English Professor, LGBT Activists Dead in Attacks in Bangladesh

Just weeks after the deadly attack on a law student in Bangladesh, there have been another two deadly attacks in just two days in the country.

On Saturday of this past weekend, Rezaul Karim Siddique, a 58-year-old university professor of English, was hacked to death in an attack similar to murders of other secular and atheist activists. Daesh has since claimed responsibility.

And, just this evening in Dhaka, the senior editor of Bangladesh’s first LGBT magazine,  Xulhaz Mannan, was murdered alongside his friend, a fellow LGBT rights activist.

We will have more on these stories as they develop.

CFI Leads Coalition Effort to Urge State Department Engagement With Bangladesh Government

The Center for Inquiry has led a coalition effort to urge the State Department to strengthen its engagement with the Bangladesh government to ensure that the rights to freedom of religion, belief, and expression are fully protected within the country.

Signatories to this letter incude Freedom House, PEN America, Christian Solidarity Worldwide, the Hindu American Foundation, and the 21st Century Wilberforce Initiative.

The letter, which was sent to Secretary of State John Kerry and Ambassador-at-Large for International Religious Freedom David Saperstein, stated in part:

As you might recall, we wrote to you exactly you one year ago (April 22, 2015) with serious concerns regarding deadly attacks on religious minorities, atheists, and secularists in Bangladesh. In particular, on February 26, 2015, Islamic extremists armed with machetes attacked writer and activist Avijit Roy while Roy was leaving a book fair in Dhaka, which he was visiting with his wife, Rafida Bonya Ahmed. Roy, a naturalized U.S. citizen well known in Bangladesh for authoring numerous books and founding the freethought forum Mukto-Mona (Free-mind), was killed; Ahmed, also a naturalized U.S. citizen who wrote prominently on evolutionary biology, was critically injured, but survived. Just one month later, on March 30, 2015, Washiqur Rahman — a 27-year-old atheist who expressed criticisms of religious fundamentalism on social media — was, like Roy, brutally murdered in the same fashion by machete-wielding Islamic extremists.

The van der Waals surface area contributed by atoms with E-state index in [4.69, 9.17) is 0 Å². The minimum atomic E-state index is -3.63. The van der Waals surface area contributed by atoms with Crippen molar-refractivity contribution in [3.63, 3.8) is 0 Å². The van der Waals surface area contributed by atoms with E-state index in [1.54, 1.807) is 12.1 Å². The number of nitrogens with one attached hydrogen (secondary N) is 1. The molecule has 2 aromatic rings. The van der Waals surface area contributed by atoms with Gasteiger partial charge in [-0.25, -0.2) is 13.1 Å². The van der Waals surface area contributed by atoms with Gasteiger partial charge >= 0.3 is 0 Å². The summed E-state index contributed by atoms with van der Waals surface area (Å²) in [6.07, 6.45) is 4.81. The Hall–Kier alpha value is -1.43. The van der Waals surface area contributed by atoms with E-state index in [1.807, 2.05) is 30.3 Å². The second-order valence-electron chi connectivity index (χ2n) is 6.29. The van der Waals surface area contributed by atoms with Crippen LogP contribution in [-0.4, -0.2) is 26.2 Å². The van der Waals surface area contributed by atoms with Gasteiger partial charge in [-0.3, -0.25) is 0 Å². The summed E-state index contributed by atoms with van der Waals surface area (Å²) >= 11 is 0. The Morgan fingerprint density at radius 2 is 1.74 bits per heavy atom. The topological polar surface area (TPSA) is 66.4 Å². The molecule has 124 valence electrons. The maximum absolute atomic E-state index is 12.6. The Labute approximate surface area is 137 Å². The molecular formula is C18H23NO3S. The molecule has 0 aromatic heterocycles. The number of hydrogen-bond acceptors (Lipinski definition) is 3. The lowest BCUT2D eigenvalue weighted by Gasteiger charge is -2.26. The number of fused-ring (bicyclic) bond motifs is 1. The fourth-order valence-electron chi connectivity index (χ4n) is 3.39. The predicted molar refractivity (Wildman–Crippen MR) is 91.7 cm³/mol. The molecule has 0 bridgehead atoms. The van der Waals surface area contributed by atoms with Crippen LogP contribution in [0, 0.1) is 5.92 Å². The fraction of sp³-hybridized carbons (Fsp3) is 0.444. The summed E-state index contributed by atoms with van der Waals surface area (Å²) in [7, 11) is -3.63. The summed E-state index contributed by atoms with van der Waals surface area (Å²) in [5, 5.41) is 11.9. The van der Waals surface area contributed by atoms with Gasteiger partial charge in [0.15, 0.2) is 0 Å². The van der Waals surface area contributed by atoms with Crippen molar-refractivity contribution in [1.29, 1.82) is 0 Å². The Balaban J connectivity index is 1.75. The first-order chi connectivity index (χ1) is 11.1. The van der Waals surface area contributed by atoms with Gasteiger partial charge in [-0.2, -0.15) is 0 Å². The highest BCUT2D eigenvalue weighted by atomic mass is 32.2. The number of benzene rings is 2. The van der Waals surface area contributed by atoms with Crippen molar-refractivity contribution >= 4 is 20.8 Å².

Disturbingly, what we had hoped would be tragic anomalies have become almost normal in Bangladesh. On May 12, 2015, Ananta Bijoy Das was killed by a group of men armed with machetes in Sylhet; on August 7, 2015, Niloy Neel was killed by a group of six men armed with machetes who tricked their way into Niloy’s home in Dhaka, locked his partner in a room, and proceeded to hack Niloy to death; and on October 31, 2015, Faisal Arefin Deepan, a Muslim publisher of secularist books, including those of Avijit Roy, was killed by machete-wielding assailants at his Jagriti Prokashoni publishing house. The same day, three others — Ahmedur Rashid Tutul, Tariq Rahim, and Ranadipam Basu — were seriously injured in a similar attack at the Shudhdhoswar publishing house.

And, just days ago, on April 6, 2016, the pattern continued as Nazimuddin Samad, a student at Jagannath University, was attacked and killed by several suspected Islamic extremists while returning home from class. Al Qaeda in the Indian Subcontinent (AQIS) claimed this attack, as they have several others on atheists in the country.